The one quote that seems to best encapsulate Jeff Sessions’ position on medical cannabis is, “Good people don’t smoke marijuana.” It has been clear from previous statements that Sessions takes a very strong prohibitionist stance. And since he is the new Attorney General, he could direct the Department of Justice in general and the DEA, in particular, to rigorously prosecute any and all offenses against existing federal law. Even if he did, however, there are certain logistical and political realities that could frustrate those efforts.
The Cole Memo
The first potential obstacle is a document known as the Cole Memo, written in 2013, which lays out the DOJ’s position of that time. Basically, if a medical marijuana dispensary was not selling to kids or involved in organized crime, and it was adhering to state laws, then the DOJ was not going to be filing any charges.
From a procedural standpoint, there’s nothing to stop Sessions from chucking the Cole Memo in the trash. From a political standpoint, there’s a distinct risk that doing so could cause one or several states where MMJ is legal to file suit against the federal government. With more than half the states in the country having legalized MMJ, such a lawsuit could potentially damage federal jurisdiction, particularly if multiple states filed suit.
Money to be Made
This leads to a second point: the states are making money with the adoption of legalized MMJ. While President Trump may have promised the return of manufacturing jobs, only the very credulous believe those jobs will return anytime in the immediate future.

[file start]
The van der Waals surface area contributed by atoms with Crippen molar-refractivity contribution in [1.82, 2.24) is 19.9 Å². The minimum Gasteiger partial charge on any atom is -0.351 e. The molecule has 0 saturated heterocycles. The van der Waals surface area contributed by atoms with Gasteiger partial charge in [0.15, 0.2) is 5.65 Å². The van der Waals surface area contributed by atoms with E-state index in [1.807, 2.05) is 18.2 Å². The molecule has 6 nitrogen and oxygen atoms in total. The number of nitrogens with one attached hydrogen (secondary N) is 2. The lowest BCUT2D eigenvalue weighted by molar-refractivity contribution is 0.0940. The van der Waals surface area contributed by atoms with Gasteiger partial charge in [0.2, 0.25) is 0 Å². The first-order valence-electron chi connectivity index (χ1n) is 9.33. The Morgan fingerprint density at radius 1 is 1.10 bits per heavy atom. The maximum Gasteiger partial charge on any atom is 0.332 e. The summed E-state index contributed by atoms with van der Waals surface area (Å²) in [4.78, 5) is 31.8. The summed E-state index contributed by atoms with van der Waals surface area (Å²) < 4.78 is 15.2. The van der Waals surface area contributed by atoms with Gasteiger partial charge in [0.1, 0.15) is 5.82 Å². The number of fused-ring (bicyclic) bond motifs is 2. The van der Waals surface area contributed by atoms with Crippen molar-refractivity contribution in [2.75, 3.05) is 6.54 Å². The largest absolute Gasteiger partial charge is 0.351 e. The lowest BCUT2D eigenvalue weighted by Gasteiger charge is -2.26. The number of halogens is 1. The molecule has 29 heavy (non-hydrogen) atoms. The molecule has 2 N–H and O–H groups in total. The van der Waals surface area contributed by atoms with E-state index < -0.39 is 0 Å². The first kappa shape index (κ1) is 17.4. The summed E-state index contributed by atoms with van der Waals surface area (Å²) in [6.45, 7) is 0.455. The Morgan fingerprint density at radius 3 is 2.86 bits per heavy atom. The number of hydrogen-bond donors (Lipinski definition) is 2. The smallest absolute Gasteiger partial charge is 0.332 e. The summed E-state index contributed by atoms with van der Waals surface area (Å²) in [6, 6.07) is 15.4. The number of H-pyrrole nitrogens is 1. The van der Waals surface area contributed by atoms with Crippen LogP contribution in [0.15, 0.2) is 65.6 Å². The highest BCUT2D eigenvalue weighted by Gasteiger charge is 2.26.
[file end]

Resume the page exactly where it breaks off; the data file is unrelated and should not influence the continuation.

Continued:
State legislatures are factoring in the tax revenue from medical marijuana in every current state budget, and if that money suddenly disappears, the shortfalls will not be made up quickly. With the attending loss of services due to budget cuts, a great deal of discontent will be created, which will create pressure on the states to do something about it.
Which leads to the third point: Assuming Sessions insists on the rigorous application of marijuana laws, the DEA currently does not have the logistical capacity to bust everybody who’s ever worked in a dispensary, nor is there enough prison capacity to hold them all.
If, for example, everybody involved with medical marijuana in Arizona suddenly became a target for DEA agents, those agents would be entering a state that had just lost a bunch of jobs, a lot of tax revenue, multiple scrapped public services and infrastructure projects and a lot of very unhappy citizens, all because the DOJ and DEA decided on a zero-tolerance policy.
At Arizona Organix, we understand that there’s no indication that Jeff Sessions is any great friend to the MMJ industry or community. We hope that, as Attorney General, he puts previous prejudices aside and reconsiders his stance on marijuana as the move toward national legalization continues to grow.